Recently, I have read two blogs, Wondering! and Simply Coll, that described how they met their spouse. I thought that it would be a theme that I could pick up for Valentines Day, and the day has arrived. Since I have no present to obtain or give to my loved one out here in the backwoods, perhaps these few recollections will suffice.
The year was 1967. Yes, Virginia we're pretty doggone old.
It was a Friday night after Young Peoples meeting. We were all at somebody's house for some sort of a get-together. Somehow, Cuppa and I ended up beside each other. Although we had been part of the same Young People's group for some time, we had moved in different circles in this rather large group; so we had never really gotten to know one another.
We probably didn't chat a whole lot that Friday night either, it being a large crowd and all, but I do remember that the the topic of the next day's Sunday School picnic came up. Seems odd I know; there, we were, almost twenty years old , talking about a kids picnic. I had not made definite plans to go, but she had, and she thought that I should go too — more or less invited me.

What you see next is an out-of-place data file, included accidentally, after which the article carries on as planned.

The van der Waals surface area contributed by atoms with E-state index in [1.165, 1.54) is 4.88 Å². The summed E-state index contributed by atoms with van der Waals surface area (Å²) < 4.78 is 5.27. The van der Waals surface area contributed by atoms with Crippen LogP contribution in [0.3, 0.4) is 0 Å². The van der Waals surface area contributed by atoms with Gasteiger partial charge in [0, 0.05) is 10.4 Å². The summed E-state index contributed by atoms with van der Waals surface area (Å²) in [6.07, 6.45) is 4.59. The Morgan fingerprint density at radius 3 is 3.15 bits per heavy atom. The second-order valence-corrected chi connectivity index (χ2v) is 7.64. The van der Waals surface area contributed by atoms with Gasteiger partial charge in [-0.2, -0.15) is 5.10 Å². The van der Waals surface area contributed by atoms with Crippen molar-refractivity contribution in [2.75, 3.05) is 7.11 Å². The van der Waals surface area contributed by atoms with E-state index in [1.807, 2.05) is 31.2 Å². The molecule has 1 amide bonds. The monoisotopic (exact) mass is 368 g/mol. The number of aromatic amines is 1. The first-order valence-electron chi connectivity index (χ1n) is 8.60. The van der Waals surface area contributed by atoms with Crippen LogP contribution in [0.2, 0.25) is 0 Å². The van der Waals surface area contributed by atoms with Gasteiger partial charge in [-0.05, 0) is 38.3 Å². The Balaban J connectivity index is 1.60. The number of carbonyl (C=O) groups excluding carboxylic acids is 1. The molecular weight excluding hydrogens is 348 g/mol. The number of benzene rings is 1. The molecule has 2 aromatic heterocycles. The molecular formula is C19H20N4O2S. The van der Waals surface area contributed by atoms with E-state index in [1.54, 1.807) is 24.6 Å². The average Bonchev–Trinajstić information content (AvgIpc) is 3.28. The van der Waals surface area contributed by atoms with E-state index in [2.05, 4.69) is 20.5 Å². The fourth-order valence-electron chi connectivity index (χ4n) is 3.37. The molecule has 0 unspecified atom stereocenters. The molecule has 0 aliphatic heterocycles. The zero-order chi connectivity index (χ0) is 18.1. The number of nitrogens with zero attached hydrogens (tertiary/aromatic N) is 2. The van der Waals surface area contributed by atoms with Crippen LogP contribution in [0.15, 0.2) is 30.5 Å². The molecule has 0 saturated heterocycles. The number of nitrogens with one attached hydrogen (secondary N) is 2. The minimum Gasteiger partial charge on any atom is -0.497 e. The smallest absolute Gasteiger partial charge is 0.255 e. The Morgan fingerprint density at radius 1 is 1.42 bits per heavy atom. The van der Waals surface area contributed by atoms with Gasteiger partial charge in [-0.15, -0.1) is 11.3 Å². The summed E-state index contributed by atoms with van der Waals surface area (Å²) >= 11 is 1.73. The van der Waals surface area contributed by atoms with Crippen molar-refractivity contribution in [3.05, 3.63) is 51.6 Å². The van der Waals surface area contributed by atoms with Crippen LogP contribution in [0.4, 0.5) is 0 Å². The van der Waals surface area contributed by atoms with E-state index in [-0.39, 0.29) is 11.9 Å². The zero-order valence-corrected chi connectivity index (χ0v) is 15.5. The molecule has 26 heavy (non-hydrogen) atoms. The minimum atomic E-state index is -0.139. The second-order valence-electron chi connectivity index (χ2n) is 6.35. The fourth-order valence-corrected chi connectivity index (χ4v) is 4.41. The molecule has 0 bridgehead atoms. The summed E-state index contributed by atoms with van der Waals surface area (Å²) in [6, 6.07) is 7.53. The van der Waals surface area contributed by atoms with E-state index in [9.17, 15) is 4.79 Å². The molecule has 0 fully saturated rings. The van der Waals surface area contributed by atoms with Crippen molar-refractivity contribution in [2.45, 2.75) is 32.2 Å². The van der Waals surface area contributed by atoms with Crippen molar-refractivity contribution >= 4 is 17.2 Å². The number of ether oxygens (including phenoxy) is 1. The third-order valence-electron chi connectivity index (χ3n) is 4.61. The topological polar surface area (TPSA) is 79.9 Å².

As you might imagine, not a whole pile of youth attended the picnic, so it was somewhat natural that Cuppa and I would find each other and spend some time together. Mind you, I'm pretty sure that I would have hunted her down in a huge crowd, as I more or less did some time later, but that is another story.
We went off for a walk in the park. I bought her a popscicle. Hero that I am, I held her hand to help her cross a little creek by hopping from rock to rock. I don't think I let go once we got across though. I sure hope that I didn't, sure hope that I was really as smart as I thought I was at the time.
We were married within two years. We were too young. I was still in university. It was dumb. The odds were stacked, not in our favour. But it worked. Almost thirty-nine years after that Friday night and Saturday afternoon, we are still together, almost joined at the hip as it were. We're friends; we're lovers ... still that, still now.
I don't think we've ever had what others would call a fight. We're human, and we do have our misunderstandings and disagreements. Every now and then, maybe twice a year, we flatten our ears just a touch and raise our hackles just a tad. But we don't really hiss and spit, and we don't unsheathe our claws, and the fur never flies.
She's a good woman, a kind soul: compassionate, friendly, generous, and ... well, I'm no good at long lists, but you get my drift. The day will come when one of us will remain here for a while longer while the other's spirit is released from its mortal coil. The one whose lot it is to remain behind will have a lonely void that cannot be filled ... except, in part, by a lifetime of pleasant memories for which to be grateful.